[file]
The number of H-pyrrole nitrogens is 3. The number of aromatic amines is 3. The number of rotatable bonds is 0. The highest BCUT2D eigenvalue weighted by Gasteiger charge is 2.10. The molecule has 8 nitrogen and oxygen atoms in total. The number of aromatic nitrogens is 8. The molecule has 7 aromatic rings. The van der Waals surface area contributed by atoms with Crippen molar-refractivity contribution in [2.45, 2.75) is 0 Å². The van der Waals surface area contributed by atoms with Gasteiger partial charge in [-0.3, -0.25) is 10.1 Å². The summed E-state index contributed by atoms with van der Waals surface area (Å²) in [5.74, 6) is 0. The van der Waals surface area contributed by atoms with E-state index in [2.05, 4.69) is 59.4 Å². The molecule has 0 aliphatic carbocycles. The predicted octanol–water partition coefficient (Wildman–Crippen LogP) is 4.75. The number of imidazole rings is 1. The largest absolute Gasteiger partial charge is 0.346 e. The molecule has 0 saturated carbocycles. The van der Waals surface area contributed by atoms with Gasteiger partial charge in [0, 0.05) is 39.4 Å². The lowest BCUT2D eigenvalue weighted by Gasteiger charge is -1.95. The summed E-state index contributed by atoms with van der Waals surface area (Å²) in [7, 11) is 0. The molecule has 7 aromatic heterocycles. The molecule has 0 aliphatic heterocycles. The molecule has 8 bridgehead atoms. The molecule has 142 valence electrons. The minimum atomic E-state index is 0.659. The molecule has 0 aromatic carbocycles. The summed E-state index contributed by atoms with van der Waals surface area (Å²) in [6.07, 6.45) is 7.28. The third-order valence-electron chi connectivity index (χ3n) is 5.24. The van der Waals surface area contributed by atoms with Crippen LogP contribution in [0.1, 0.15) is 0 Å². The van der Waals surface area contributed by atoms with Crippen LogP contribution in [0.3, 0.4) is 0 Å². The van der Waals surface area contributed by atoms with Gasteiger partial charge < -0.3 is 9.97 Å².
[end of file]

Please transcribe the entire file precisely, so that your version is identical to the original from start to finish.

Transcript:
The number of H-pyrrole nitrogens is 3. The number of aromatic amines is 3. The number of rotatable bonds is 0. The highest BCUT2D eigenvalue weighted by Gasteiger charge is 2.10. The molecule has 8 nitrogen and oxygen atoms in total. The number of aromatic nitrogens is 8. The molecule has 7 aromatic rings. The van der Waals surface area contributed by atoms with Crippen molar-refractivity contribution in [2.45, 2.75) is 0 Å². The van der Waals surface area contributed by atoms with Gasteiger partial charge in [-0.3, -0.25) is 10.1 Å². The summed E-state index contributed by atoms with van der Waals surface area (Å²) in [5.74, 6) is 0. The van der Waals surface area contributed by atoms with E-state index in [2.05, 4.69) is 59.4 Å². The molecule has 0 aliphatic carbocycles. The predicted octanol–water partition coefficient (Wildman–Crippen LogP) is 4.75. The number of imidazole rings is 1. The largest absolute Gasteiger partial charge is 0.346 e. The molecule has 0 saturated carbocycles. The van der Waals surface area contributed by atoms with Gasteiger partial charge in [0, 0.05) is 39.4 Å². The lowest BCUT2D eigenvalue weighted by Gasteiger charge is -1.95. The summed E-state index contributed by atoms with van der Waals surface area (Å²) in [7, 11) is 0. The molecule has 7 aromatic heterocycles. The molecule has 0 aliphatic heterocycles. The molecule has 8 bridgehead atoms. The molecule has 142 valence electrons. The minimum atomic E-state index is 0.659. The molecule has 0 aromatic carbocycles. The summed E-state index contributed by atoms with van der Waals surface area (Å²) in [6.07, 6.45) is 7.28. The third-order valence-electron chi connectivity index (χ3n) is 5.24. The van der Waals surface area contributed by atoms with Crippen LogP contribution in [0.1, 0.15) is 0 Å². The van der Waals surface area contributed by atoms with Crippen LogP contribution in [0.3, 0.4) is 0 Å². The van der Waals surface area contributed by atoms with Gasteiger partial charge < -0.3 is 9.97 Å².